“It’s so different now than when I was playing,” he said. “When we were going through high school, in the summer, there was no one to play with. I used to work out by myself because there were no summer leagues back in the ‘60s.”
Gauntlett’s North Carolina teammates included future professional stars Billy Cunningham and Charlie Scott.
After earning all-Atlantic Coast Conference freshman all-star honors, Gauntlett played three years for the Tar Heels, starting for two of them and producing more than 500 career points. The 6-foot-4 forward averaged 9.8 points per game as a junior and contributed 4.1 points as a senior reserve on the 26-6 team that reached the 1967 Final Four.
Gauntlett played a combined 26 minutes, scoring eight points and grabbing four rebounds when North Carolina finished fourth by losing to Dayton, 76-62, and Houston, 84-62. Unbeaten UCLA, led by Lew Alcindor, who later changed his name to Kareem Abdul-Jabbar, won the title that year in Louisville, Ky.
After returning to the Back Mountain, Gauntlett continued playing in high-level men’s amateur leagues and tournaments with other former college players from the area. They played for the team sponsored by Payne Printery of Dallas where he worked for four decades.
Brubaker was an all-state honorable mention, then second-team selection in volleyball while at Lake-Lehman.
After helping Lake-Lehman win the District 2 Class AAA title as a senior in 1992, she went on to Trenton State where she compiled a 52-5 pitching record during her career.
Brubaker came on in relief in the NCAA Tournament in 1994 during Trenton State’s run to a national title. Two years later, Trenton State won another national championship with Brubaker throwing a five-hitter during the 7-2 victory over Chapman in Salem, Va.
Following the national title, Brubaker was named second-team NCAA Division III All-American by the National Fastpitch Coaches Association. She was also a two-time, first-team New Jersey Athletic Conference all-star.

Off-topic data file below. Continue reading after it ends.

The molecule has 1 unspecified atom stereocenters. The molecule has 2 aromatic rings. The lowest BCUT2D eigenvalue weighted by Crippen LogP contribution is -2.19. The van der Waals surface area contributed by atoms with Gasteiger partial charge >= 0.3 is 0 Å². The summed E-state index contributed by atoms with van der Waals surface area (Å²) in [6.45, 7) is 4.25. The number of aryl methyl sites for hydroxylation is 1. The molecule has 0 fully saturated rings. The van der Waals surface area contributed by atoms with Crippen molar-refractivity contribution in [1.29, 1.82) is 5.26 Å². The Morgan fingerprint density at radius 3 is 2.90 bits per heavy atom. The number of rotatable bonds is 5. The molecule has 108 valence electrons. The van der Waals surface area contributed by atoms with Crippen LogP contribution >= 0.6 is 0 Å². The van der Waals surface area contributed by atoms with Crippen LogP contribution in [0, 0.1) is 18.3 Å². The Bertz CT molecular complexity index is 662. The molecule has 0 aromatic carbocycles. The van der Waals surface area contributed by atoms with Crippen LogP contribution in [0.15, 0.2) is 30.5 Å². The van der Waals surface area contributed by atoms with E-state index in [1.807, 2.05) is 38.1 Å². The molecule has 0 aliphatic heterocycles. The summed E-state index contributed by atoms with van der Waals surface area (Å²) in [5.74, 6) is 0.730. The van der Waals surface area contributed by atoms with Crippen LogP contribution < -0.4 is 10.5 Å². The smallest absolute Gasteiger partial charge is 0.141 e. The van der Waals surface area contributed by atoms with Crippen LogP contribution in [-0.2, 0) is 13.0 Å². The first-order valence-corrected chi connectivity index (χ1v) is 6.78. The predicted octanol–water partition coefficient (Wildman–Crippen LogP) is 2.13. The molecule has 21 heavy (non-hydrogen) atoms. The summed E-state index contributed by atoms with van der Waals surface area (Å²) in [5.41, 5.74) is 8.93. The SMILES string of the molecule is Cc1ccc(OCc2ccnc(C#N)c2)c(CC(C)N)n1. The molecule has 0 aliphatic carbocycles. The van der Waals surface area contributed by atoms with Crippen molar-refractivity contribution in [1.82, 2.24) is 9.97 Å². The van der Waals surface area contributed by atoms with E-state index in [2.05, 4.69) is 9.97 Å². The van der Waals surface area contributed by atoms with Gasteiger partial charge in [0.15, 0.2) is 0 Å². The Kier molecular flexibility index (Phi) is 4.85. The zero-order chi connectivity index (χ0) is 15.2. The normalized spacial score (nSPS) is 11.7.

Brubaker moved on to teaching and coaching after college. After three years as a substitute, she has been at Northwest since 2000, teaching mathematics, primarily on the eighth-grade level.
At Northwest, Brubaker was head softball coach from 1998 to 2004 and also served two stints, totaling four years, as assistant coach.
Rokita also moved from playing to coaching and teaching.
The Kingston High graduate was a four-time Most Valuable Player for the Wilkes tennis team and three-year starting goalkeeper on the soccer team in the late 1960s. Rokita moved to the coaching staff at Wilkes in those two sports for five years following his graduation.
“I had some great mentors at Wilkes,” Rokita said. “John Reese, the athletic director, gave me the opportunity to get into coaching.”
Rokita, who is now retired from education, spent 33 years at Wyoming Seminary, including 25 years as athletic director of the lower school. He was head coach of the varsity soccer team from 1983-93, leading the school to its first District 2 soccer title.
As an official, Rokita remains active in soccer, football, basketball and track and field. He has officiated NCAA tournament games and PIAA state championship games in soccer.
“I enjoyed the players from a coaching standpoint,” said Rokita, who was inducted into the Wilkes Hall of Fame in 1999. “As far as officiating, I just enjoy the games.”